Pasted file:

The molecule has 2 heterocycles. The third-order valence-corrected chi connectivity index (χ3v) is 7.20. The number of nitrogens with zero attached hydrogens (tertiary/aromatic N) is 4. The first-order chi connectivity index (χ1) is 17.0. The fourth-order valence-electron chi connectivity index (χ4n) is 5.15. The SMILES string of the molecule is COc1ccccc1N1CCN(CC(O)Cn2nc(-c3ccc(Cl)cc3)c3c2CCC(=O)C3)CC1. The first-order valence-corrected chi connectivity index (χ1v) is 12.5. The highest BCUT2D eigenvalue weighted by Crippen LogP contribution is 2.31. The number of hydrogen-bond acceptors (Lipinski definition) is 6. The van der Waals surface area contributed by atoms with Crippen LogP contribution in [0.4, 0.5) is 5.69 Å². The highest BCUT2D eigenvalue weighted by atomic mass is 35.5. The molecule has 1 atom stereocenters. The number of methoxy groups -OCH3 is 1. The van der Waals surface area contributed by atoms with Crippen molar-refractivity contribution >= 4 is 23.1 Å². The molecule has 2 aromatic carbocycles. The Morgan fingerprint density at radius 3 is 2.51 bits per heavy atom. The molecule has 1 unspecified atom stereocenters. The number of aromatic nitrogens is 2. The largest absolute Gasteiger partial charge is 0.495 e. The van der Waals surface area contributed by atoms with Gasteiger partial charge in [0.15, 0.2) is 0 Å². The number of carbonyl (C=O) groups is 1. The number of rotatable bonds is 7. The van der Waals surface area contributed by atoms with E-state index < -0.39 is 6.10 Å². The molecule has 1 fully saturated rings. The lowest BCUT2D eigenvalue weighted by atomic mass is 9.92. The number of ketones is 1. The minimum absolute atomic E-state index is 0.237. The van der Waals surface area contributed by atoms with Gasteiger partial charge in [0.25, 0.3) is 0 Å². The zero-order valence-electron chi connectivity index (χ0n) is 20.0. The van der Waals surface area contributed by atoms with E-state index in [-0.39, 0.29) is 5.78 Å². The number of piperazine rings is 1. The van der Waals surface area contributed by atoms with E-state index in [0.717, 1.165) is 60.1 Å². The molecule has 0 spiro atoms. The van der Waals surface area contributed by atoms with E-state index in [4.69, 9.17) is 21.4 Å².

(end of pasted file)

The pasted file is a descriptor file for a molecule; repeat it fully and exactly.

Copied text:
The molecule has 2 heterocycles. The third-order valence-corrected chi connectivity index (χ3v) is 7.20. The number of nitrogens with zero attached hydrogens (tertiary/aromatic N) is 4. The first-order chi connectivity index (χ1) is 17.0. The fourth-order valence-electron chi connectivity index (χ4n) is 5.15. The SMILES string of the molecule is COc1ccccc1N1CCN(CC(O)Cn2nc(-c3ccc(Cl)cc3)c3c2CCC(=O)C3)CC1. The first-order valence-corrected chi connectivity index (χ1v) is 12.5. The highest BCUT2D eigenvalue weighted by Crippen LogP contribution is 2.31. The number of hydrogen-bond acceptors (Lipinski definition) is 6. The van der Waals surface area contributed by atoms with Crippen LogP contribution in [0.4, 0.5) is 5.69 Å². The highest BCUT2D eigenvalue weighted by atomic mass is 35.5. The molecule has 1 atom stereocenters. The number of methoxy groups -OCH3 is 1. The van der Waals surface area contributed by atoms with Crippen molar-refractivity contribution >= 4 is 23.1 Å². The molecule has 2 aromatic carbocycles. The Morgan fingerprint density at radius 3 is 2.51 bits per heavy atom. The molecule has 1 unspecified atom stereocenters. The number of aromatic nitrogens is 2. The largest absolute Gasteiger partial charge is 0.495 e. The van der Waals surface area contributed by atoms with Gasteiger partial charge in [0.15, 0.2) is 0 Å². The number of carbonyl (C=O) groups is 1. The number of rotatable bonds is 7. The van der Waals surface area contributed by atoms with E-state index < -0.39 is 6.10 Å². The molecule has 1 fully saturated rings. The lowest BCUT2D eigenvalue weighted by atomic mass is 9.92. The number of ketones is 1. The minimum absolute atomic E-state index is 0.237. The van der Waals surface area contributed by atoms with Gasteiger partial charge in [0.25, 0.3) is 0 Å². The zero-order valence-electron chi connectivity index (χ0n) is 20.0. The van der Waals surface area contributed by atoms with E-state index in [-0.39, 0.29) is 5.78 Å². The number of piperazine rings is 1. The van der Waals surface area contributed by atoms with E-state index in [0.717, 1.165) is 60.1 Å². The molecule has 0 spiro atoms. The van der Waals surface area contributed by atoms with E-state index in [4.69, 9.17) is 21.4 Å².